My toddler is hissing like a pantomime villain as she runs along an S-shaped snake made from sticky tape curled across the living room floor.

This may appear to be just another freestyle game in her eclectic entertainment repertoire (and believe me, she has many, from pretend shopping to scribbling on walls whenever I’m not looking).

But this particular activity can apparently be described as “educational” and is an early step in that arduous task facing almost every parent: teaching their children how to read and write.

It is not often that teaching literacy skills to a hyperactive toddler falls into the “play” category. However, a popular literacy method called Jolly Phonics is attempting to subvert conventional teaching techniques by helping children to read and write English in an easy and playful manner.

It is a technique that is likely to hold widespread appeal for parents in Japan — particularly in mixed Japanese-Western households and among international families whose children are studying within the Japanese school system.

One major advocate of the method is April McBride, an enthusiastic British teacher — and mother of two self-described “ninja boys” — who has spent more than a decade honing her teaching skills at international schools in Tokyo.

I recently attended one of April’s three-hour Jolly Phonics weekend workshops in Aoyama-Itchome, organized by the parents’ group Raising Japanese and English Bilinguals in Tokyo.

Around 15 mothers (minus children) attended — from Britain, the U.S., Hong Kong and Japan — all keen to glean tips on teaching their little ones how to read and write without triggering temper tantrums and frustration shutdowns.

Opening the session, April revealed the fundamental basics of the Jolly Phonics literacy method, a system that hinges on teaching children 42 letter sounds in the English language using fun and multi-sensory techniques.

In a nutshell, forget reciting the ABC in parrot-fashion. Jolly Phonics is, I realized, all about teaching letters and sounds based on logical understanding, rather than learning off by heart.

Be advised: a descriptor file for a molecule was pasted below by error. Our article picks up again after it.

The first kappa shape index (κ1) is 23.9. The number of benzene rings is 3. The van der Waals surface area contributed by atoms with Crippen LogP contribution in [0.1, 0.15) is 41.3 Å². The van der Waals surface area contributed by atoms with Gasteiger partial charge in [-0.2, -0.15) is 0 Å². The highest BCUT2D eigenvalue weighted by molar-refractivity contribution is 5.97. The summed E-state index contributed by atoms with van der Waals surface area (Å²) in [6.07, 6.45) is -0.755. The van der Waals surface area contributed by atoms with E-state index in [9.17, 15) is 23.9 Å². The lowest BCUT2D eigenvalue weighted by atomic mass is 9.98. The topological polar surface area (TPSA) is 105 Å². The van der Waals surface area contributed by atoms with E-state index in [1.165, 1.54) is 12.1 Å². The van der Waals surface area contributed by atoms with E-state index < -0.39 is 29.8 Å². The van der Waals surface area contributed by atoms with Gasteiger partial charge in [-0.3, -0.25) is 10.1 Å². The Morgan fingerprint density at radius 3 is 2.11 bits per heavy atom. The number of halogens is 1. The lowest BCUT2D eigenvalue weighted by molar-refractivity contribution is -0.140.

Among the golden rules with this technique is that unlike conventional ABC-teaching methods, the focus does not lie only on the first letter of any given word, but gives equal importance to each sound.

Jolly Phonics takes this into a playful arena with specific actions and even characters — such as Inky the Mouse, Bee and Snake — created in connection with each letter.

And the first group of letters to be tackled are not “A,” “B” and “C” but “s,” “a,” “t,” “p,” “i” and “n” (all lower case) — a clever collection of letters that together can create endless combinations of easy-to-learn first words.

Describing how this technique is more likely to result in a deeper understanding for children than conventional teaching techniques — often accompanied by breakthrough “aha” moments — she says: “When this approach is used from the very start, it creates a very solid foundation.

“This technique has been proven to have a long, lasting effect on children, making them better speakers as well as creating higher reading levels.”

Perhaps most usefully, there are endless tools that April recommends to help parents at home: not only the pricey bumper collections of phonics-based workbooks, story books, activity books, songs and DVDs, but also tips for DIY learning games.

Refreshingly, April clearly belongs to the non-pushy school of teaching, emphasizing that every child learns at a different pace and that there is no rush to start the process until age 3 or even 4, with older children also benefiting from the technique.

But I was happy to pick up a number of tips for games and activities from the session that would be quite easy to start with children from as early as the age of 2 — as in the case of my daughter.

And so it was that I found myself shortly after the session rummaging in the local ¥100 shop (a useful April tip-off — they are nirvana for DIY literacy tools) and loading my basket with flourescent stickers, notepads, colored paper and plastic clips.

My daughter may still not yet have any idea how to read (or the journey that lies ahead for us both) — but what she has learned with plenty of playful laughter is the fact that the snake on the living room floor makes a hissy “sssss” sound.

April McBride holds regular Jolly Phonics workshops and seminars across Tokyo for parents and teachers. She also conducts in-house training and curriculum development in schools. For more information, contact april-louise@live.com.

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